“The car has left the highway. We are close to our house. Using our mobile phone, we send a message; the porch and entrance lights come on and the heating starts up so that when we arrive the temperature is adequate, which the device itself has learned is the one we prefer. The house is filled with soft music – we are coming to our smart home.”
Thus begins the latest book that Home Renaissance Foundation has published on Home in the Digital Age with the prestigious publisher Routledge. And the truth is that it arouses opposite feelings in me. On the one hand, obviously, I find it fantastic. New technologies enable us, using a smartphone and with a simple click, to control the lights in our house, the energy we consume, even lower the blinds and turn on the oven so that we only have to put the puff pastry into heat.
But this image, which for me is truly luxurious and somewhat futuristic, already exists. There are people who can afford this technology and gain control of their homes. And I wonder, when will everyone come to enjoy these novelties?
It happened with the arrival of the television, my mother tells me, when in the 70s only handful had a tv and the rest of the neighborhood went to see it as if it were a museum piece. It then became an easily accessible appliance, which still has its proponents and detractors. If you have ever travelled to underdeveloped parts of the world where their way of life has not evolved (the indigenous Panamanian tribe of the Guna Yala in San Blas or the Berber peoples of Tunisia come to mind) where resources are scarce, it is curious that to have a new generation television for them means to be connected to the world, to stay informed of what is happening globally.
And I keep asking myself questions: do the new technologies open an even greater inequality gap between the two worlds, the developed and the underdeveloped? Are new technologies being developed at the expense and exploitation of peoples without decision-making capacity? What does this meteoric advance mean in the most advanced societies for areas that still do not have accessible drinking water?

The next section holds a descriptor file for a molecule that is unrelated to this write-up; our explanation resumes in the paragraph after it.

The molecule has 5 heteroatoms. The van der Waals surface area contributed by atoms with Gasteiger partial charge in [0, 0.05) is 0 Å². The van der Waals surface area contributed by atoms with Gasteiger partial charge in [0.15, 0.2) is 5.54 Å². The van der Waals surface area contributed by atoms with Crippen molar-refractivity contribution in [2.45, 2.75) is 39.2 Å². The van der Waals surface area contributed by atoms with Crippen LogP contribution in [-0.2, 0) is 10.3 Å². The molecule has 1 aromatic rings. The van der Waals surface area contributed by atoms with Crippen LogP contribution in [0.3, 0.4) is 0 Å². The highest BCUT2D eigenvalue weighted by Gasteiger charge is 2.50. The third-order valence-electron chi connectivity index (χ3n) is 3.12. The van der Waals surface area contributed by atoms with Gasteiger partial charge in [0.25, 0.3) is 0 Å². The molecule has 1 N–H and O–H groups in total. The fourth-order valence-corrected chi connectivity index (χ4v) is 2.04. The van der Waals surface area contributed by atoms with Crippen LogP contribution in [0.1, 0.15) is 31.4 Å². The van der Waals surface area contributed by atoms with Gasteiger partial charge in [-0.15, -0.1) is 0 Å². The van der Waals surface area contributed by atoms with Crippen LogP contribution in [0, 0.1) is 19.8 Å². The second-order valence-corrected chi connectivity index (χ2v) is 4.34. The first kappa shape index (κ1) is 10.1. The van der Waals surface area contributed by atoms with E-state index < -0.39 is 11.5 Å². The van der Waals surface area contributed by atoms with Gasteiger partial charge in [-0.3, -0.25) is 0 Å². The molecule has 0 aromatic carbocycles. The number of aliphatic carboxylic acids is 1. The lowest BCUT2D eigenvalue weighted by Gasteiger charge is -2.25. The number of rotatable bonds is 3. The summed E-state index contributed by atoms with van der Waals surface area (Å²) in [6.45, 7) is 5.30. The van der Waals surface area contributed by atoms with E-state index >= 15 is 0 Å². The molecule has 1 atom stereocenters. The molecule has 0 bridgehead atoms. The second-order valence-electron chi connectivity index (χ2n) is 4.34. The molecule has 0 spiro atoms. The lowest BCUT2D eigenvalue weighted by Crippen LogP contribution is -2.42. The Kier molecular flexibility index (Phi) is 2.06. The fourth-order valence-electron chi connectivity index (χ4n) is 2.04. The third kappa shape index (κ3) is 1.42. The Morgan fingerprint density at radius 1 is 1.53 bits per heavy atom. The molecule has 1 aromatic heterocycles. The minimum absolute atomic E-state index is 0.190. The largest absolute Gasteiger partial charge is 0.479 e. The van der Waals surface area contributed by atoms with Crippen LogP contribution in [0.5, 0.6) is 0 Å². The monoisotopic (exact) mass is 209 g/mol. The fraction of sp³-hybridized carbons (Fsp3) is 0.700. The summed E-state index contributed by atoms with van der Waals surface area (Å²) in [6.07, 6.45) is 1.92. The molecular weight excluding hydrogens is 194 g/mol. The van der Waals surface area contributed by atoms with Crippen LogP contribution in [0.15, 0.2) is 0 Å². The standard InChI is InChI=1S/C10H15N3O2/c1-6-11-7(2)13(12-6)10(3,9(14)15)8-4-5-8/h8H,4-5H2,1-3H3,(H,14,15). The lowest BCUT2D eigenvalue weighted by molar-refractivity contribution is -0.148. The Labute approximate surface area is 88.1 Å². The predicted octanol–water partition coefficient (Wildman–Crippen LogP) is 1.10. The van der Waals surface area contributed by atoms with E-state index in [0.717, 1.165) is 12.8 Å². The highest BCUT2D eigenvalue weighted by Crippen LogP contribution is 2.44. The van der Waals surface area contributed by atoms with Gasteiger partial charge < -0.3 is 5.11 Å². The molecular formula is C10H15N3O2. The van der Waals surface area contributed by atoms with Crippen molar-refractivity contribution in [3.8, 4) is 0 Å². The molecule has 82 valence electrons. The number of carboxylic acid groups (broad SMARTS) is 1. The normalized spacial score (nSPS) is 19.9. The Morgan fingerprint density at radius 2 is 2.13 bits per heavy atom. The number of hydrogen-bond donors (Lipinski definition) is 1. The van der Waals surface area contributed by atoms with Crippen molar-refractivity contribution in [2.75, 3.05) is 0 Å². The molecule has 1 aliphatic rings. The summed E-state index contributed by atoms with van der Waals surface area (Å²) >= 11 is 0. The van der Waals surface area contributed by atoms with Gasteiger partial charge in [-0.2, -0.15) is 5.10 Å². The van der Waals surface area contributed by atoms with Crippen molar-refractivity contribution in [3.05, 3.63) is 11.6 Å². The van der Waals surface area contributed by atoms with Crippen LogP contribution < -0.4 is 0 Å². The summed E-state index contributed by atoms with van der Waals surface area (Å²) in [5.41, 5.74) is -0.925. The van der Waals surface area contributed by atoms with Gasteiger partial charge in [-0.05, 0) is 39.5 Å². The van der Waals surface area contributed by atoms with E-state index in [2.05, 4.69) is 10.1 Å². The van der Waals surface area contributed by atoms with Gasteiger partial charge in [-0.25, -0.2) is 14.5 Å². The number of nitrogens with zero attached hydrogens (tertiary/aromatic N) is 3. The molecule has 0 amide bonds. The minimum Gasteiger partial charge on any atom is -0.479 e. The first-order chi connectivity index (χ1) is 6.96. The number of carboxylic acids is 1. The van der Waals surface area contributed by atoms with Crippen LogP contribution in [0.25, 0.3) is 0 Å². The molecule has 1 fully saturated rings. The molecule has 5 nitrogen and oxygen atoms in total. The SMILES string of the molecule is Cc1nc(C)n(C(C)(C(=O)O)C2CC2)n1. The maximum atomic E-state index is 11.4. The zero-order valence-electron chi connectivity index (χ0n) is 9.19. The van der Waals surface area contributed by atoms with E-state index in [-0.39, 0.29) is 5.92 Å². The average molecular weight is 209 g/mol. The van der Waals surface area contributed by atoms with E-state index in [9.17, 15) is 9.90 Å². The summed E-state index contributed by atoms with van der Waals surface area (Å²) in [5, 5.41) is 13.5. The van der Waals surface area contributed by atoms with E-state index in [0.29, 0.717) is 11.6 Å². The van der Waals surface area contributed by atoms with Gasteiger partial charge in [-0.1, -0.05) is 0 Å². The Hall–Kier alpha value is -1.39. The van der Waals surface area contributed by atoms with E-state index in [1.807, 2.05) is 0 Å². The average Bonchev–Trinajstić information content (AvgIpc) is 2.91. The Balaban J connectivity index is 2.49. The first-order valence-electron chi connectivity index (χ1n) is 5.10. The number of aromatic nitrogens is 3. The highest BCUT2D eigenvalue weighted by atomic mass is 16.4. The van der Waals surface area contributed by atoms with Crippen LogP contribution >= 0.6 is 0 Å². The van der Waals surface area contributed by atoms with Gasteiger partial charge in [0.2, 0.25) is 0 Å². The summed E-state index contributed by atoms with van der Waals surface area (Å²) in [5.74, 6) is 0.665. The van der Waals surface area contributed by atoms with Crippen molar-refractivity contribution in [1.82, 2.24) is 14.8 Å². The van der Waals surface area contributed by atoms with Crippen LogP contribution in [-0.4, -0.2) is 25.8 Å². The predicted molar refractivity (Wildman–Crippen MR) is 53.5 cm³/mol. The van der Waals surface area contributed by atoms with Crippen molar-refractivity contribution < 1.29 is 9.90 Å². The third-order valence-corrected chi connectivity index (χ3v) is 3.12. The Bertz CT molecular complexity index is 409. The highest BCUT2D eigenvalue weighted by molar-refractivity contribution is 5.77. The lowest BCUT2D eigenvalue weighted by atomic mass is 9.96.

If we focus on the central pillar of all this, the home, how much of all that technology is necessary for the person to grow and develop in a warm and respectful environment? What do we want a digital family home to mean? Do we want to benefit from Artificial Intelligence? Do we know its risks? Because at HRF it is not that we are against progress, far from it, but we do care about the person and the homes and we do not know to what extent technology is displacing the person. On this, you will find a hierarchy of homes in chapter 4, according to the nature and presence of home automation.
With this book, we have tried to draw the attention of the reader, so that we do not forget, among other things, the ethical dimension of the digital age nor the challenges we face when, without thinking, we give permission to let all these gadgets in, whose letter of introduction is to make our lives easier. But who said life was easy?